Even though many of us wake up in the middle of the night thirsty and/or needing a bathroom, few of us decide to stay awake to eat another dinner. To be sure, we may munch on a graham cracker, nibble on some leftover pie, or drink a glass of milk with some cookies. But with the exception of a category of people called night eaters, we rarely are hungry enough to eat a full meal, even though it has been hours since we last ate. The almost physical inability to put much food in our stomachs is evident with the lackluster appetite we may approach breakfast served on a transatlantic flight at two or three in the morning. We are awake, more or less, but our stomachs are not. Conversely, some of us can tell time by the mid-day and early evening rumbles in our stomach signaling, “Time to eat!” Why are we hungry for lunch or dinner five or fewer hours since the previous meal, and yet not hungry in the middle of the night, eight or nine hours after we had dinner? By the time we leave infancy, most of us are unlikely to wake up for a 2 A.M. feeding.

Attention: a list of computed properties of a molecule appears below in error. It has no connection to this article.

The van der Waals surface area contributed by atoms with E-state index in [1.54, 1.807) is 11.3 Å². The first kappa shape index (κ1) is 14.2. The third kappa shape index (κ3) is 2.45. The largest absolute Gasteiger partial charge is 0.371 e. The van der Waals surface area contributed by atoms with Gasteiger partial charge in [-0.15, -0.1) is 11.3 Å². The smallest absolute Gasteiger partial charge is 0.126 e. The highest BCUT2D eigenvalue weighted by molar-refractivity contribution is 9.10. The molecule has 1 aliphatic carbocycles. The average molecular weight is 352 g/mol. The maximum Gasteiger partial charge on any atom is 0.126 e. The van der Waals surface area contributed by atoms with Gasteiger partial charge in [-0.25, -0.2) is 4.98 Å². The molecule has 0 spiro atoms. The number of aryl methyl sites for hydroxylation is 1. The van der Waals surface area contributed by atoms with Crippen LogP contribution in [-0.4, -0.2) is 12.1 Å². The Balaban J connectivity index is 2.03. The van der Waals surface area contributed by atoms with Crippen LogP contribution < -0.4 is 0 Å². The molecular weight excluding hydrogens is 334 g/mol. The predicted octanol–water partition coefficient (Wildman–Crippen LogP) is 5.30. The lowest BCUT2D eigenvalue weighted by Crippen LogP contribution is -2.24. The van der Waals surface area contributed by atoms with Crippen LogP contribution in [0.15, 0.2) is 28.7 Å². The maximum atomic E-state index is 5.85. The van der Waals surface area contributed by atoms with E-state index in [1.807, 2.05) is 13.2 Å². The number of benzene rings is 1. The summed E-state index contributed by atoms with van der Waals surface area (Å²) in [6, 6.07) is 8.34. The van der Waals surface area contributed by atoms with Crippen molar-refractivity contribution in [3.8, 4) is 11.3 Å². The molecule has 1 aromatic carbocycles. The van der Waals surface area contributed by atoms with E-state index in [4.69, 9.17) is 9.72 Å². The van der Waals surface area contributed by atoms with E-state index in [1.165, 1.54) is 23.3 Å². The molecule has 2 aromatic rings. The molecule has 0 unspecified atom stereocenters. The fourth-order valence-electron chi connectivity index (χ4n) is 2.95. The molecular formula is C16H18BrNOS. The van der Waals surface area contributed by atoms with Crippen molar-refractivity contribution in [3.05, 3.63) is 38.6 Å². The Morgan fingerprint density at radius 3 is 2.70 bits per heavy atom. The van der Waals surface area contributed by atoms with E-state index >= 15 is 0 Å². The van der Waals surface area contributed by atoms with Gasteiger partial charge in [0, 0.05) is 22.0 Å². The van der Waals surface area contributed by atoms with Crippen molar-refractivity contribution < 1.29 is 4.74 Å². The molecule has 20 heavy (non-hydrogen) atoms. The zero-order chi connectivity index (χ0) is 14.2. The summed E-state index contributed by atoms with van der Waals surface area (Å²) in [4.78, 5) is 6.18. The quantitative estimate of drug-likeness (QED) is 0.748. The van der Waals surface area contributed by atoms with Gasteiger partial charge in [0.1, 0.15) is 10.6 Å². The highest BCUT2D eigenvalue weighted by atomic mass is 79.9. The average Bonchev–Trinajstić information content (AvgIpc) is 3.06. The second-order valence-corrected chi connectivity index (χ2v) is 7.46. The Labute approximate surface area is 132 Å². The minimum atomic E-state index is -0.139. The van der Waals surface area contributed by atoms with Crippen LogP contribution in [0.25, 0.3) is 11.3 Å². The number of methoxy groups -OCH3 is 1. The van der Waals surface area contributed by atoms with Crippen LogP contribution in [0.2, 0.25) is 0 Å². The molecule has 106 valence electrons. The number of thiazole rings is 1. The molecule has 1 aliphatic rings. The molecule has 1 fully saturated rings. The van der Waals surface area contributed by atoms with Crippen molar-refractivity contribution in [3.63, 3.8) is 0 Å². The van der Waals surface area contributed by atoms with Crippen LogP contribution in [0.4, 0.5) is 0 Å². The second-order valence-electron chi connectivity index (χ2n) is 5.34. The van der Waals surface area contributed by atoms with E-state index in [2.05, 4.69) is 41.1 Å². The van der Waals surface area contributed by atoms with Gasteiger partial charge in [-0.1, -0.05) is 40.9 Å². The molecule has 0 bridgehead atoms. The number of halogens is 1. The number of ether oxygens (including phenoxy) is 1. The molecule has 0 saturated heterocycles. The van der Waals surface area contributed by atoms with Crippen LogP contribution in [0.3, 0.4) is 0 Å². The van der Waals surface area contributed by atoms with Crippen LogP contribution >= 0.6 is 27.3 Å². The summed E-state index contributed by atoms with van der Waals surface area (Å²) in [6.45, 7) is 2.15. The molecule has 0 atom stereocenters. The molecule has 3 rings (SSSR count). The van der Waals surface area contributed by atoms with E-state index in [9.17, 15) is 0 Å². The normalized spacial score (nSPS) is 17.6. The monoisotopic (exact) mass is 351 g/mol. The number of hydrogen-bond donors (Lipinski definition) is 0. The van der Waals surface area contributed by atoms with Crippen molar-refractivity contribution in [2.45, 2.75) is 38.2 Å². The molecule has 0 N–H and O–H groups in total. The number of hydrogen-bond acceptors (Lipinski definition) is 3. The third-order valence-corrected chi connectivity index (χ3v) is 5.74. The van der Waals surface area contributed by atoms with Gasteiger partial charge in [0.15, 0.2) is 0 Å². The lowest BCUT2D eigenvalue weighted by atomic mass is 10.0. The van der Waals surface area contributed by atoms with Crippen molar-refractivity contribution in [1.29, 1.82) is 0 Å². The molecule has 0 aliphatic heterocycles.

A hormone, secreted by the stomach, but acting on the brain, may be the answer. Ghrelin (rhythms with Mary Ellen) seems to initiate eating at certain times over a 24 hour cycle, but not at other times. Although it seems as if we eat by the clock as in, “It is noon so I must be hungry,” this is apparently not the case (At least not in a research situation). About seven years ago, in a study published in the American Journal of Physiology by D.E. Cummings and colleagues, ghrelin levels were measured in volunteers whenever they started eating a meal. The researchers found that when the volunteers were most hungry, right before they started a meal, their ghrelin levels were high. After eating, ghrelin levels in the blood decreased and, as time passed, slowly began to rise again. Five or six hours after the previous meal, hunger and ghrelin levels again were high, and the subjects started on their next meal.

So why are we all not in the kitchen at 1 or 2 A.M. looking for something to eat, 6 or 7 hours after dinner? Most of us are asleep and if awakened would probably turn down a sandwich or some scrambled eggs. We are not hungry. The reason? According to research reported in the European Journal of Endocrinology by Natalucci, et al, the level of the hunger hormone is lowest between midnight and 7 A.M.